Q: I am pregnant with my first and very excited, but want to make sure we do it “right.” What are the most important things we can do, starting from a young age, to make that happen and not mess this up?
First of all, congratulations to you! You are about to enter into a whole new life, a whole new world filled with such a variety of feelings, challenges, a tremendous satisfaction that it is truly indescribable.
I have great news for you. There is no such thing as one “right” way for all parents. This is a journey that you are about to begin, and your way will be what is right for you and your baby. Talk about trial and error, now it begins!
I always tell first-time parents to make sure their own house is in order. By that I mean, take pains to address your own emotional health, first and foremost. If there is a partner (father) in the house, your relationship, too, is critical. Hone the communication between you. If ever a relationship will be tried, having your first baby will do it. And communication is key.
There are so many things to explore and discuss as you anticipate Number One’s arrival, topics you likely never have addressed. What values are most important to you to inculcate in your children? What are your beliefs about discipline? How involved do you want your parents and in-laws to be? What boundaries do you want to create for them? The issues can be biggies or seemingly small, like how old should a child be in order to have her ears pierced? But before the child arrives, the topics won’t be loaded and are, therefore, easier to discuss. Take notes and revisit later on down your child’s pathway.
I am happy to share with you that for the first four months of your baby’s life, the most important things you can do are bond with that infant, recover from the pregnancy and birth, and take good care of yourself. Those babies are so portable. They need to be fed, changed, loved and put down. You can’t possibly love them or hold them too much. Then the fun begins. The baby wakes up, and you’re on your way.
When I have been asked your question before, I often answer: “Treat your first born like he’s a second born.” Sadly, it’s just not possible. Of course my point is that sometimes that first child is like the first pancake in a batch. There’s a lot of learning and tweaking to be done. And then Number Two comes along, and you know he won’t break if you let him cry!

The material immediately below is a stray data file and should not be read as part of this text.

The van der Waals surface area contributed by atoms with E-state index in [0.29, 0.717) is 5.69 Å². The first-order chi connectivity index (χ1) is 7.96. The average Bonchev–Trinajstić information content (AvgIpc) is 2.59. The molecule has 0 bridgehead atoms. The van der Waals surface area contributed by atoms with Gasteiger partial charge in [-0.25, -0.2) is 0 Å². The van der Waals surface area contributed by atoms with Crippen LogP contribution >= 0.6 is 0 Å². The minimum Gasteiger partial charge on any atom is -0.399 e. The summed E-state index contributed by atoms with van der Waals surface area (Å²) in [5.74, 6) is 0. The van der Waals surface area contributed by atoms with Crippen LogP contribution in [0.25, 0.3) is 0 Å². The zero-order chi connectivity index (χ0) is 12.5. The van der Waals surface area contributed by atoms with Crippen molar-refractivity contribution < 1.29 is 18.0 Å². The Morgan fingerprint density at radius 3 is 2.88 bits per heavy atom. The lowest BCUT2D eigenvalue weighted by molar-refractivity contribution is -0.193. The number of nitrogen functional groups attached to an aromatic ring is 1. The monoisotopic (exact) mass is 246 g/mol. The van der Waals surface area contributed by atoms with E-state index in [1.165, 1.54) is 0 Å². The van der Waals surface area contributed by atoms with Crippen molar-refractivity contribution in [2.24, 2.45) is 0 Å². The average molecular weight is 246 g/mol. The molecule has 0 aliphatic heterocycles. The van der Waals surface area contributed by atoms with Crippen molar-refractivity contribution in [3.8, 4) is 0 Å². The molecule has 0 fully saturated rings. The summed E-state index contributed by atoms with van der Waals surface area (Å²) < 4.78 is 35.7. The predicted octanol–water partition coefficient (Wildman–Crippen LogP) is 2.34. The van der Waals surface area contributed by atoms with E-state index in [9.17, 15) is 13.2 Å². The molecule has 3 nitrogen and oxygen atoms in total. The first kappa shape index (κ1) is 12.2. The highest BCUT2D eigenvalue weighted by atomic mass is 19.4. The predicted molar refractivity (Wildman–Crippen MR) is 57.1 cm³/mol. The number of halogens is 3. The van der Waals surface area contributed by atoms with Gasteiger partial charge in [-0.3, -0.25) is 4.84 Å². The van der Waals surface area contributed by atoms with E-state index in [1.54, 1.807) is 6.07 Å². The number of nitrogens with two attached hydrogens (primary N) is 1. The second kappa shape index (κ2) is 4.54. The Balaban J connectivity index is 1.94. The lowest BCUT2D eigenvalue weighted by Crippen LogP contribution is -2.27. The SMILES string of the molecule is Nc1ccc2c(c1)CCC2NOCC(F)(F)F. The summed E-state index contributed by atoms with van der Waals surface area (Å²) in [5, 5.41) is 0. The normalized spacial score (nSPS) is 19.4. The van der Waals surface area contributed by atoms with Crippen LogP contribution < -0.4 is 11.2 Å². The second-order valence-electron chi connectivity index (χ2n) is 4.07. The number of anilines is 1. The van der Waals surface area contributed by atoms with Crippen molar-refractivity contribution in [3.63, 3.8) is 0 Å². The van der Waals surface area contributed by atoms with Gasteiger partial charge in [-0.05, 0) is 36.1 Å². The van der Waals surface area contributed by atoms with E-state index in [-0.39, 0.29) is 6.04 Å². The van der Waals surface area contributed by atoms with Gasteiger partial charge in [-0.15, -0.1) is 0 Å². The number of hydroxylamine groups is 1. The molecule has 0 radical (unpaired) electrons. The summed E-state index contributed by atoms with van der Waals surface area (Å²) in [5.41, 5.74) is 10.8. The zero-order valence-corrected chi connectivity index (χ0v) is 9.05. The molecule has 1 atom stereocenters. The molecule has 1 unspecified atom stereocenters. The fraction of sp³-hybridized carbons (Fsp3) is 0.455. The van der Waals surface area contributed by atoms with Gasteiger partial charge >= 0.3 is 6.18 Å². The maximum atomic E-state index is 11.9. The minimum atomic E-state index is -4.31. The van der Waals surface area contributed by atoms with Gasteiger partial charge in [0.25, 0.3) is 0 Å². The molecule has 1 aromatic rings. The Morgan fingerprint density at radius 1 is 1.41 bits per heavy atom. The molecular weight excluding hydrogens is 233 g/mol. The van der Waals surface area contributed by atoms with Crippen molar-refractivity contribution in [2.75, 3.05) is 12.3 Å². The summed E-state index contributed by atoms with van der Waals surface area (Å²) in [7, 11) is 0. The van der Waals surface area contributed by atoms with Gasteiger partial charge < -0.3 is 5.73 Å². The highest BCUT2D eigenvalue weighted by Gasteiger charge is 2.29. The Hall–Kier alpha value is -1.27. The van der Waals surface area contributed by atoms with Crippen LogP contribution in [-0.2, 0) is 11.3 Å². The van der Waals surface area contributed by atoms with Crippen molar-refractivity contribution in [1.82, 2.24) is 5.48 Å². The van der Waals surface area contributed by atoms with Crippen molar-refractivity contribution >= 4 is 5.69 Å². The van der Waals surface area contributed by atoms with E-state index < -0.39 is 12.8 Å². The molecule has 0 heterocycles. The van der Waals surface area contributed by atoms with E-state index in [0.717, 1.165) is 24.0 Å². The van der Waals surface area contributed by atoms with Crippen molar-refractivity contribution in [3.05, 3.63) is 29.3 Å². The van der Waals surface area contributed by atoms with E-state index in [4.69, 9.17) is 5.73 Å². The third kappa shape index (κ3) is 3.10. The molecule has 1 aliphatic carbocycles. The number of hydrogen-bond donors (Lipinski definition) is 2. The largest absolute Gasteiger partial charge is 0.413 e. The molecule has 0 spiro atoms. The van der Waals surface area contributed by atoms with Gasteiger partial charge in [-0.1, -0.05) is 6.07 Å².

I want to share a deep belief that I have when guiding children in their development. In order to grow up, all children need to scale three peaks: They need to learn to tolerate frustration; they need to learn to tolerate disappointment; and they need to learn to delay gratification. The only way to learn these is to have to learn these. I hope you understand what I am saying here. No parent feels good about her child being unhappy, but there will be a whole lot of unhappiness that will guide your child to conquer those peaks.
If you have visited my website, you will see that under the dropdown Betsyisms, I have all kinds of pithy expressions, videos and sayings that you might find useful. There are too many to describe in this column. The two for which I am known, however, are:
The surest way to make life difficult for your child is to make it too easy for him.
Prepare the child for the path, and not the path for the child.
I suggest you print these and hang them on your refrigerator. Allow them to be your guiding light in helping your child to become self-reliant and resilient. I promise you that is what all parents want.
BBB is a child development and behavior specialist in Pacific Palisades. She can be reached through betsybrownbraun.com.
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